Subject: I have found a CD that I think you would enjoy
If You've Ever Been Mistreated
Genres: Blues, Pop
Listen to Samples
Philadelphia blues & gospel player
Bomojaz | South Central PA, USA | 04/25/2006
(5 out of 5 stars)
Doug Quattlebaum has spent most of his life outside the music business, and those times that he was in were spent mainly singing gospel. Born in South Carolina in 1927, he came to Philadelphia in the early 1940s. In 1953 he cut three sides for Gotham records; two of them appeared on a Gotham 78, but the third was only rediscovered years later by Bruce Bastin and released on LP: it's the best of the three (FOOLIN' ME). In 1961 Pete Welding recorded Quattlebaum again, after hearing that he was still around - singing and playing for potential Mr. Softee ice cream customers on the streets of Philly, Doug's employment at the time. Scheduled for issue on a Testament album, the sides remained unissued until the release of this CD. A few months later Quattlebaum recorded for Bluesville, but to my knowledge that LP was never reissued on OBC as were most Bluesvilles and is difficult to come by.
Quattlebaum's years singing gospel are reflected in this CD in that about half the tracks are gospel pieces. Among the best are HE MAY NOT COME WHEN YOU WANT HIM, Sam Cooke's TOUCH THE HEM OF HIS GARMENT, and the gorgeous COME OVER HERE. IT'S NOBODY'S FAULT BUT MINE is an 8-bar gospel tune, while COME BACK, BABY sounds like a gospel song but is actually a blues. Doug inflects just about everything he sings with gospel mannerism, and his voice is melodic and strong. He often invaded the repertory of other blues/r&b/pop artists, and here sings stuff made famous by Brook Benton (KIDDIO), Charles Brown (DRIFTING BLUES), and Ray Charles (COME BACK BABY). A couple of tracks are short guitar instrumentals, though they are not that impressive. Quattlebaum played in the country blues format, accompanying himself on guitar, a style that urban Philadelphia probably didn't appreciate. But his singing and guitar playing are excellent, and his material quite varied despite the gospel influence. Country blues and gospel fans should enjoy this CD."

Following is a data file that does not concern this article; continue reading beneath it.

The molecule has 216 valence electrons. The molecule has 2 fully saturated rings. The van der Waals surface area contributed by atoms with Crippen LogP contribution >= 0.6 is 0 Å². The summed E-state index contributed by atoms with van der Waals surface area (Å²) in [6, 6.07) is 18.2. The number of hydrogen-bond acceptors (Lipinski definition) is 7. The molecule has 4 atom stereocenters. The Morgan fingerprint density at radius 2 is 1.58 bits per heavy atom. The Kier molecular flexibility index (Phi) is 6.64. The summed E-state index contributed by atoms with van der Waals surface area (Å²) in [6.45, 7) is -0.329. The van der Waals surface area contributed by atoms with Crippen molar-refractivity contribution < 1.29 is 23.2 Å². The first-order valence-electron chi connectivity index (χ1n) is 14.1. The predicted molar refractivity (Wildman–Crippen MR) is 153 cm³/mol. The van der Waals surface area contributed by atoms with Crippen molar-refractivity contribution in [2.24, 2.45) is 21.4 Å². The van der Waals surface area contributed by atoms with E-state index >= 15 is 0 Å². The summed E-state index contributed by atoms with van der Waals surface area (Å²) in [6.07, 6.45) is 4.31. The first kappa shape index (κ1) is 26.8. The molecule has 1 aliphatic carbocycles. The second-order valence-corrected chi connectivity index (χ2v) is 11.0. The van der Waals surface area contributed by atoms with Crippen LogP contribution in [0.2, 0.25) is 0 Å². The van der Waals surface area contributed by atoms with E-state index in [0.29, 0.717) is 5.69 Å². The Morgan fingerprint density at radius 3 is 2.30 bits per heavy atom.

You wants some blues with that creamsicle?
Wayne | East Coast | 12/12/1999
(5 out of 5 stars)
"OK, this isn't the Ice Cream man blues material, but it is damn fine traditional blues. If you love the nitty gritty guitar and vocals you'll love this. Fans of Arthur Gunter and Lightning Slim should find this a must own. I only wish they had it on vinyl."